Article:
I was just at the Art Gallery of Ontario’s exhibit Leonard Cohen: Everybody Knows. It’s not quite a retrospective, a standard gallery exhibition format for visual artists. It is rather a primarily visual biography with a great deal of written memorabilia.
To begin with visual impressions. The AGO’s visiting exhibit gallery is a large space. Cohen’s memorabilia and sketches are necessarily small and pull the visitor up to the walls. There are multicolour ceiling-mounted spotlights shining on the floor between the walls, reminding us that for much of his life, particularly his later years, Cohen was an on-stage performer. The morning crowd a few days before Christmas was not huge, but I was impressed by the presence of so many young people. Cohen’s life-long artistic output appeals to generations from boomers to millennials.
If I am not for Myself, who will be for me?
I was struck by how self-centred, even self-obsessed Cohen was. He realized at an early age that he had a golden voice – eloquence and a gift for rhetoric. Convinced he would be famous, he saved everything. His fellow Montrealer Pierre Trudeau, also believing he was a man of destiny, did likewise. Cohen’s life work became his archive. The archive would preserve his memory, but also become a source of income during his lifetime. Cohen made self-portraits daily, in one medium or another. And Cohen admitted that having children demanded a level of self-sacrifice he found difficult, and that he wasn’t a great parent.
If I am for Myself Alone, What am I?
But I didn’t conclude that Cohen was an egotistical jerk. The exhibit reports that at the Isle of Wight festival in August 1970, Cohen faced a hostile crowd of 600,000 who were lighting fires and throwing bottles. When he went onstage at 4 a.m., he asked everyone to light a match and then began talking calmly to them. Any instructor who has tried to hold the attention of a class of 60 would recognize Cohen’s charismatic presence.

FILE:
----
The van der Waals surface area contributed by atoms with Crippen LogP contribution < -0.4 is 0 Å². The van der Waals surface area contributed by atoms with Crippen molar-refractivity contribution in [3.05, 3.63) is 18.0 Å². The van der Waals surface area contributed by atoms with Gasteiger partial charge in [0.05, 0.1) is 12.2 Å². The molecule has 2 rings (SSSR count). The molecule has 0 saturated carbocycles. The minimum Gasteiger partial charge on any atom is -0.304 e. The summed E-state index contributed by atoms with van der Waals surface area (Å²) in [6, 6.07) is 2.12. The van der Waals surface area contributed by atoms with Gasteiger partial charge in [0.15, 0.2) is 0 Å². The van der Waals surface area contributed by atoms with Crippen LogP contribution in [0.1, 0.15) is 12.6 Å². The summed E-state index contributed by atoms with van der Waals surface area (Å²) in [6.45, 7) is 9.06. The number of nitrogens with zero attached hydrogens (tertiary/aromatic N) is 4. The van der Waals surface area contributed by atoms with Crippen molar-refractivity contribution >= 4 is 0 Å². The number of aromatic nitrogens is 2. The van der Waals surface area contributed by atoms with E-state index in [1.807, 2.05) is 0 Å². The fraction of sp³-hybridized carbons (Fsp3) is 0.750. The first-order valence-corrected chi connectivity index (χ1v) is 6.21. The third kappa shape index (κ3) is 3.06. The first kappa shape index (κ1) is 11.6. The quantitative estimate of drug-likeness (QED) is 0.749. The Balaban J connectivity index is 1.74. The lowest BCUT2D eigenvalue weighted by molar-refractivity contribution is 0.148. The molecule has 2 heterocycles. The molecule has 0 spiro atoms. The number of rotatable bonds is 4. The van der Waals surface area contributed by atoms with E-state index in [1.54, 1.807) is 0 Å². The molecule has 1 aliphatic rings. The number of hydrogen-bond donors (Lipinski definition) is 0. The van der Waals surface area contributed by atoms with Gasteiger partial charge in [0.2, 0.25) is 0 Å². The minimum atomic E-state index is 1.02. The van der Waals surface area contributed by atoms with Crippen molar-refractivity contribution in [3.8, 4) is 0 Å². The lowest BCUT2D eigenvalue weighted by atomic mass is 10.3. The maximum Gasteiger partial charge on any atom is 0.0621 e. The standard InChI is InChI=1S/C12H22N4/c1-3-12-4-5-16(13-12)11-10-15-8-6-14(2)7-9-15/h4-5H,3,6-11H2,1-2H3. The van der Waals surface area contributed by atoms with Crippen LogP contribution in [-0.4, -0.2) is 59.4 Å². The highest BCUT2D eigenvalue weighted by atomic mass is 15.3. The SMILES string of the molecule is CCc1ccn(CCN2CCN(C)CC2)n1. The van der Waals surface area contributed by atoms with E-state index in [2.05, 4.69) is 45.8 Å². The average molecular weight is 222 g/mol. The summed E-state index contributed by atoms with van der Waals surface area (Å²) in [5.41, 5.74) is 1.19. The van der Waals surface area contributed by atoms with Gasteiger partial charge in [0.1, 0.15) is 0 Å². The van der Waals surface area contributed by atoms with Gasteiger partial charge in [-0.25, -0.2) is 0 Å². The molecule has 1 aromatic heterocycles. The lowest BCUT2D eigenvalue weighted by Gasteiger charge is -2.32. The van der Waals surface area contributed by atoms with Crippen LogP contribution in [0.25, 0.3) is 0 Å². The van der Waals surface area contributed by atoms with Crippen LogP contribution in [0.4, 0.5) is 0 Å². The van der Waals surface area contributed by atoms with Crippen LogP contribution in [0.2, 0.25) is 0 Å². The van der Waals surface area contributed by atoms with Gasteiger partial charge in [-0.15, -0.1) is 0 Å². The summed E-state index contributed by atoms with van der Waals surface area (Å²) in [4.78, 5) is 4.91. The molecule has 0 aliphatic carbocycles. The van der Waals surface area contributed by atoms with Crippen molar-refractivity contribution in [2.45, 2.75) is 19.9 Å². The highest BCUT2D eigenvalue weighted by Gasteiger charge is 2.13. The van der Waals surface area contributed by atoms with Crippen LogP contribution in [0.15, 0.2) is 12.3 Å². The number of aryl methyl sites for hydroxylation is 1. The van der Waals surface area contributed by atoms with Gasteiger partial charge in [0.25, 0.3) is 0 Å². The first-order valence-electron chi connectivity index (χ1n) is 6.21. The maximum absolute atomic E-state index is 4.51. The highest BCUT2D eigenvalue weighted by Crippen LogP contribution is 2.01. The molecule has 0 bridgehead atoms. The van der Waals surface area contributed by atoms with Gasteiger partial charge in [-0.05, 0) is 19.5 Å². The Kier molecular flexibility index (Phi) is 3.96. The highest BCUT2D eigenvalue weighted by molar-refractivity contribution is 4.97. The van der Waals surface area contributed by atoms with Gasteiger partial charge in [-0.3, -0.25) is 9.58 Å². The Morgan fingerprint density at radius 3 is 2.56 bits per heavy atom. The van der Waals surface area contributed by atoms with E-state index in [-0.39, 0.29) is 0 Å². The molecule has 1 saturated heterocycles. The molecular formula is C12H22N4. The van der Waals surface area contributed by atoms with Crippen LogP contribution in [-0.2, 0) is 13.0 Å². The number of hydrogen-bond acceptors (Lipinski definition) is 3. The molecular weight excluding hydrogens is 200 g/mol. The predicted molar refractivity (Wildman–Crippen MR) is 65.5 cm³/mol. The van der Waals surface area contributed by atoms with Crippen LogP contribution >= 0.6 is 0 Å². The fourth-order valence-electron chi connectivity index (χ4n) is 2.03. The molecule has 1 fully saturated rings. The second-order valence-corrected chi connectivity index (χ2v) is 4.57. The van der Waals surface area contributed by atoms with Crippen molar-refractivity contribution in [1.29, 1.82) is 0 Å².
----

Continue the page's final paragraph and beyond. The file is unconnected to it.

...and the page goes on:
The exhibit also reports that at the outbreak of the Yom Kippur war, Cohen rushed to Israel, and he gave concerts for the Israeli troops at the front lines. At a time when Israel was at its greatest peril, this was a real mitzvah.
The exhibit is roughly chronological but doesn’t pay attention to artistic development over time in the way that a retrospective for a visual artist would. In Cohen’s case, the most important artistic transition was when, in the mid-sixties, he went from being a writer who was world-famous in Canada to a world-famous singer-songwriter. The exhibit would have benefited from more exploration of this key moment.
If not now, When?
In addition to the static material, there are moving-image retrospectives by Kara Blake and George Fok borrowed from the Musee d’Art Contemporain de Montreal that include interviews, speeches, and – most importantly – performances. I watched a few minutes and found them fascinating. Before the exhibit closes in early April, I will make sure to watch them in their entirety.
The last screen in the exhibit is of Cohen concluding a 2009 concert in Tel Aviv with the three-fold priestly benediction, very appropriate coming from a cohen. And as Cohen included the three-fold blessing in his concert, so I include Hillel’s three-part maxim in my post.